James Blake has always been far more than the ‘sad boy’ he’s so often pinned as. Whether it’s cracking jokes on stage, inviting Stephen Merchant onto his Radio 1 Residency to play the part of the fictitious DJ Badger, or churning out fiver-on-the-door, techno-heavy club nights with his 1800-Dinosaur collective, his temperament has often been tangential to his lovelorn music.
That is, until ‘The Colour In Anything’. The producer-singer’s third full-length, released back in 2016, became something of a self-fulfilling prophecy – his most heartbroken, downtrodden music to date, it preceded a period of intense anxiety and depression. A touch over-long and a whole heap of miserable, ‘The Colour In Anything’ felt like a depressive episode put to tape. It’s little surprise that a widely-circulated note viciously biting back at the ‘sad boy’ label followed.
“I’ve always found that expression to be unhealthy and problematic when used to describe men just openly talking about their feelings,” he wrote. “We are already in an epidemic of male depression and suicide. We don’t need any further proof that we have hurt men with our questioning of their need to be vulnerable and open.” A remarkably frank message from an artist more used to obscuring his face with blurred artwork and his voice with digital effects, it was a tonal shift that’s carried over to ‘Assume Form’, his new LP.
‘Assume Form’ finds James Blake clear-headed and in focus like never before. The influence of his new partner (actor Jameela Jamil) can be felt throughout – it’s no exaggeration, nor a disregarding of James’ own strength, to say that she’s lifted him out of his mental rut. “I met my girlfriend and there was no room for pretence,” he told Dazed. “She speaks her mind. It was like, ‘Tell me how you feel. Tell me what you’re thinking.’ In my everyday life, I wasn’t being encouraged to sit behind metaphor or sit behind long silences or be in a mood without explaining what it’s about.”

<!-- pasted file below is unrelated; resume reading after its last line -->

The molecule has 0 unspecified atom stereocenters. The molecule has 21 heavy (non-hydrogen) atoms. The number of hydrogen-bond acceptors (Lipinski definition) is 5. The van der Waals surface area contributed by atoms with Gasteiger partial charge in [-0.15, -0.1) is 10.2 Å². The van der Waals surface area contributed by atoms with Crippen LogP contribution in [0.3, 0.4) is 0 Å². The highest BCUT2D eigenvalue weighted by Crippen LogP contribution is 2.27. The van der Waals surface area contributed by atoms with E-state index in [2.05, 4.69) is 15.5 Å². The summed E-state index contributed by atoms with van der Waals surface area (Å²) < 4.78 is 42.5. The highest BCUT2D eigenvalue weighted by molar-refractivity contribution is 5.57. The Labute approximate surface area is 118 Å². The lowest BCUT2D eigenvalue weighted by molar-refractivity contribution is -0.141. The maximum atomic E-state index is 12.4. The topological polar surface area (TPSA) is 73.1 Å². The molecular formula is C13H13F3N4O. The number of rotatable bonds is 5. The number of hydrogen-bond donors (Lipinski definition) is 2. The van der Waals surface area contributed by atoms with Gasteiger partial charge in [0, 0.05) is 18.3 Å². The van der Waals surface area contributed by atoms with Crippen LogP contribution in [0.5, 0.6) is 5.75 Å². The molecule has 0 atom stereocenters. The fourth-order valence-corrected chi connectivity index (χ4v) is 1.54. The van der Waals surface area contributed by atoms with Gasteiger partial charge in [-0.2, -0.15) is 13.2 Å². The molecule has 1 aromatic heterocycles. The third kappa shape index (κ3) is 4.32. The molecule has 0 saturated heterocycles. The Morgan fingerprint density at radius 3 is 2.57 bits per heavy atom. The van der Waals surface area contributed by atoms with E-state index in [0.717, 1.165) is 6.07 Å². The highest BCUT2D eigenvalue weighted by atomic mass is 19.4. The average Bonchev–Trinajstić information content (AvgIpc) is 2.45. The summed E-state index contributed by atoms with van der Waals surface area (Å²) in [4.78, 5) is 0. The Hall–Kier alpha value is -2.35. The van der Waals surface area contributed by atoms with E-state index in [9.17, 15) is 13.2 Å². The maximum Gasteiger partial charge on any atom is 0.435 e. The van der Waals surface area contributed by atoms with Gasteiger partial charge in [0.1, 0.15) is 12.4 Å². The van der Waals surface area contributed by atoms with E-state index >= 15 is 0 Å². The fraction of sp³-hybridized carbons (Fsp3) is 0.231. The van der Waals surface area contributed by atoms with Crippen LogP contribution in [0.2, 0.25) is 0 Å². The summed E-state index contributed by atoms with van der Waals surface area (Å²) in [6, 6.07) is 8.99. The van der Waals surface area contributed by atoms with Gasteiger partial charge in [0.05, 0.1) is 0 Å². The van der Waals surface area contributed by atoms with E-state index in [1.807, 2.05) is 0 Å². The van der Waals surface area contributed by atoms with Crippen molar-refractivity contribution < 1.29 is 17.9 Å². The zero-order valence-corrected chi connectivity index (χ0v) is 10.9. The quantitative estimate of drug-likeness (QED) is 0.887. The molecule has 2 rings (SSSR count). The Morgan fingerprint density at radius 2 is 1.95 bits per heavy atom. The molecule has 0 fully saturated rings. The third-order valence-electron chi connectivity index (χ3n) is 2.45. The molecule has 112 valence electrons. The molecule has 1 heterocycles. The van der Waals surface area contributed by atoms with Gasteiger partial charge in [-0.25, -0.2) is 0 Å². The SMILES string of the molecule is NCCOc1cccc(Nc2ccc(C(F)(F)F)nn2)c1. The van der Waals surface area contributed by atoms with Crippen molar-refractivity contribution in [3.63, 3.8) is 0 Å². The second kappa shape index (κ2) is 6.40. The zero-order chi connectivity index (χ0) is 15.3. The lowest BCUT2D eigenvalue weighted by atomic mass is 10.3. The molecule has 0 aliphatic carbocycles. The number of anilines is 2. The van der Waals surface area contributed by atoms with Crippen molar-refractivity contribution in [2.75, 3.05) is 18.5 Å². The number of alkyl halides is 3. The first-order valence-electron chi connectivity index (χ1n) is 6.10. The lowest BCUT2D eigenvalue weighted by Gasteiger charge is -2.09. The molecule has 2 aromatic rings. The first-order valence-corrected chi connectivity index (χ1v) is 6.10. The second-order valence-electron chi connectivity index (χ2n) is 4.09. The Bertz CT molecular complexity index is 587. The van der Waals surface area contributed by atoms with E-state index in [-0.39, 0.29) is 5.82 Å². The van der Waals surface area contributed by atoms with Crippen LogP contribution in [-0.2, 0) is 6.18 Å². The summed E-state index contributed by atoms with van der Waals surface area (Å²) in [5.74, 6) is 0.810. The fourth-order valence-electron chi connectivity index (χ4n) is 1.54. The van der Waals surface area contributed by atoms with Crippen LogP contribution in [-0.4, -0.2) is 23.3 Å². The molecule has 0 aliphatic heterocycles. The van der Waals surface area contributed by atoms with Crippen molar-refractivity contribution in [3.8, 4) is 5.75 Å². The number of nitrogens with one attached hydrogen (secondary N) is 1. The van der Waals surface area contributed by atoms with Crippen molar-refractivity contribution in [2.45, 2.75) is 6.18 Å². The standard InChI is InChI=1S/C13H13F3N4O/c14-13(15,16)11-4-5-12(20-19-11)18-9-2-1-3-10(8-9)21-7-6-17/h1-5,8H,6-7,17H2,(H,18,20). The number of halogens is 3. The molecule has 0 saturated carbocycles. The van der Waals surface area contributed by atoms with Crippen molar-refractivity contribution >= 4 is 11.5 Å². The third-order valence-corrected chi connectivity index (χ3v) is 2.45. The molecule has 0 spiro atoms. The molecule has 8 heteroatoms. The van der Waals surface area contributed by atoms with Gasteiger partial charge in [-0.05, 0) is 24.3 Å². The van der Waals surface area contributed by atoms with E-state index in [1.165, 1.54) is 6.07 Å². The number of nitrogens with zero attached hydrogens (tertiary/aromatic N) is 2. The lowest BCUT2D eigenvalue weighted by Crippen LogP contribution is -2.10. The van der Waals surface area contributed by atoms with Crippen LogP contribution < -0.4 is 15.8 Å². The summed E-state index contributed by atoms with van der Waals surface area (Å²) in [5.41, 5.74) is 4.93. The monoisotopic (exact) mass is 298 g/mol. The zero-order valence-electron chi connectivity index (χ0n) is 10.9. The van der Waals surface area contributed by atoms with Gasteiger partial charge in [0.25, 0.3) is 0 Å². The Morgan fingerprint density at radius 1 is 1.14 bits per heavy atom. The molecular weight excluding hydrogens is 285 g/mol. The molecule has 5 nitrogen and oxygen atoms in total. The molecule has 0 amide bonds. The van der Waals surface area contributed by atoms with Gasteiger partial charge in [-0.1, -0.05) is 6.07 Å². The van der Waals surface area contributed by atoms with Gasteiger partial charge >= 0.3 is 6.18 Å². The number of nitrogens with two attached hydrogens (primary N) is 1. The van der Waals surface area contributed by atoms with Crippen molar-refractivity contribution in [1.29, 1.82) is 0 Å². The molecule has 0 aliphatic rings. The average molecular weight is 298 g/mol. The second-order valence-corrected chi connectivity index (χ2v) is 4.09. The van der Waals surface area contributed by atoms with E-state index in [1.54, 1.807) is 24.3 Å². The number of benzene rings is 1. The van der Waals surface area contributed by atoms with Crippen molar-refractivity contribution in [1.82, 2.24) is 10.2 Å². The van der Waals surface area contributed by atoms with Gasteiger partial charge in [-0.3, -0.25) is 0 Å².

Sonically, the album’s opening title-track sets that newfound clarity front-and-centre. Gone is the hazy, south London night bus ambience of Blake gone by. In its place is a newfound sharpness, a twinkle of grand piano signalling the record’s arrival, while, lyrically, the musician pushes through the cloudy mindset that once consumed him. “Doesn’t it seem much warmer, just knowing the sun will be out?” he asks as the track segues into the Travis Scott-featuring ‘Mile High’, itself a burst of vibrancy, helped in no small part by Scott’s woozy flow and a wobbly Metro Boomin beat. As Blake pitches his own vocal down, and the rapper’s up, they meet in the middle for a note of reassurance: “Don’t want to see you by yourself.”
That tone is core to ‘Assume Form’. ‘Into The Red’ is Blake’s most stunning ballad to date, an ode to Jamil that paints her as a figure who stood by him through the “gold rush” of success and subsequent depression. “While I haven’t been living until now / Even doing nothing I am making the most of somehow,” he sings, “And the credit goes to her as the bad days become rare.” It’s a beautiful admission of love, which avoids the tragic flip-side of his past ruminations on relationships. ‘Barefoot In The Park’, featuring rising Spanish star Rosalia, follows suit: “What you’ve done for me, who needs to hallucinate?”, he asks, “Who needs balance? I’ll see you every day.”
The much-touted Andre 3000 feature on ‘Where’s The Catch?” is, unsurprisingly, an album highlight. A sharply prodded piano line is paired with pitch-shifted, heavily clipped vocal effects and even a screech of blown-out guitar solo more befitting of a hair metal group –by the time Andre appears, spitting of how “exorcism, pessimism has arisen”, the track has already proven Blake to be one of Britain’s best producers. As it all melts away, and then snaps back to life, he’s proven to be one of the world’s greatest – those Beyoncé call-ups suddenly seem much less shocking.
‘Assume Form’ ends with the sweet ‘Lullaby For My Insomniac’, another seemingly Jamil-facing track. “I’ll stay up too,” he sings, “I’d rather see everything as a blur tomorrow if you do.” It’s a nod to his past life – one that saw the cover of his debut album smudged beyond recognition. It’s a fitting end note to James Blake’s work to date – proof that he’s finally in control.